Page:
An ITU spokesperson noted that the organization’s members haven’t reached the consensus required to actually launch work on the idea. That’s not surprising. The Internet Society paper argues that the proposal is redundant — many of the issues that Huawei has raised in its documentation are being addressed within other standards — as well as potentially counterproductive. For example, Huawei warns that the internet is splitting into “ManyNets” that could become incapable of communicating with each other owing to incompatible mechanisms. But the world already has the Internet Protocol as a common language, and much of it is still in the process of adopting IP’s latest iteration, IPv6. Introducing yet another core protocol would likely make the possibility of the internet splintering worse, as some networks would support New IP while others would continue supporting other versions of IP.

Still, it’s not an impossible scenario. “Trying to push something through a standards body that someone doesn’t want to see happen is like trying to push a piece of string,” says O’Brien. “But sometimes there’s a shift at these standards bodies.” He noted that the World Wide Web Consortium’s controversial decision to publish a digital rights management standard for web video surprised many observers.

Sullivan suggests that if any standards body were receptive to New IP or something similar, it would be the ITU, whose decision-makers come primarily from governments. Because the ITU has the ability to enforce policy through international treaties, it could push internet service providers around the world to actually adopt a novel core protocol like New IP, which is something other standards bodies wouldn’t be able to do as easily.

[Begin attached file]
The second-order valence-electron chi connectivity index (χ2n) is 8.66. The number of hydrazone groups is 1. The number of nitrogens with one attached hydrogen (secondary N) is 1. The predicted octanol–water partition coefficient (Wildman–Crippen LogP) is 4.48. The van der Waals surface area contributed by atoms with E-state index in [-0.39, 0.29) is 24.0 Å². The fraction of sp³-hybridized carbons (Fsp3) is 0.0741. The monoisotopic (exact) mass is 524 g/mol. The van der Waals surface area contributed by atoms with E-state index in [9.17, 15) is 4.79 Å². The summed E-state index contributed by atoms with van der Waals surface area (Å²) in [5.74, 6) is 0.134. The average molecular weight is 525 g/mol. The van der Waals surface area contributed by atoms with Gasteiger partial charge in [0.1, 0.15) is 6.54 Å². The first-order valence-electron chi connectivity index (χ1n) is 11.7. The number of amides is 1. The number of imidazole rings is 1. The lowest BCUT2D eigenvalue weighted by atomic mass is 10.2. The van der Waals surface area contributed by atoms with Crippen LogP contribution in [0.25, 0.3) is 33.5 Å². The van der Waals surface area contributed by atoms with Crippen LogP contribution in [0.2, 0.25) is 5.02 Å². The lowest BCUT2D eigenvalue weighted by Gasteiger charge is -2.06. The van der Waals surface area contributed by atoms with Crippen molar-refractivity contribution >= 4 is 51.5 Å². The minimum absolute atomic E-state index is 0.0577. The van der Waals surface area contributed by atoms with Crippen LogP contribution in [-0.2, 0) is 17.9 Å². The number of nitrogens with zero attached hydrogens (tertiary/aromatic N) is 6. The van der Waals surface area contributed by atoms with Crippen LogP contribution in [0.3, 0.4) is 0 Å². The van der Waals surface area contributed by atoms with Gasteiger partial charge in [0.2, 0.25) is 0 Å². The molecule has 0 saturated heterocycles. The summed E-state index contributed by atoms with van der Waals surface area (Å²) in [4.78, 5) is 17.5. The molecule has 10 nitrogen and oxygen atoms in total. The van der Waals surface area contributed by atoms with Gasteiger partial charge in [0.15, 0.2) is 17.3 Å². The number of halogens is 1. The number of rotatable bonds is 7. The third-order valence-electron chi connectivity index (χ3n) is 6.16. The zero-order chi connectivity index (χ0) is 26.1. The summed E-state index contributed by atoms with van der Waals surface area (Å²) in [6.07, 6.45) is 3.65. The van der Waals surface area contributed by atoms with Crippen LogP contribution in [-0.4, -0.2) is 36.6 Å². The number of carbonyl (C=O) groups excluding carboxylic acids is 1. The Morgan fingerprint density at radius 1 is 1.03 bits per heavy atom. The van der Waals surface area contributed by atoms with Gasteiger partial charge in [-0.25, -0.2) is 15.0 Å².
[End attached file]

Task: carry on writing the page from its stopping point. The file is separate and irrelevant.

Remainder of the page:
Nevertheless, even if every established standards body in the world rejected New IP, Huawei could theoretically publish and adopt a new standard on its own. If enough of the world’s large countries were to mandate its use, networks in many other countries might eventually decide to adopt the protocol as well to ensure compatibility with networks in the world’s largest markets.

The best way to fight against this sort of change is to coordinate with organizations like Access Now and the EFF and petition your government representatives about the importance of protecting the principle of an open internet — not just through your country’s involvement in the ITU, but through its internet policy in general. The Internet Protocol, after all, is just a base layer. Censorship and surveillance can already be built atop that protocol, as we’ve seen around the world already.

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A technological eye spreads its tentacles throughout an abstract digital landscape, invading data and communications.

Artwork By

Ana Kova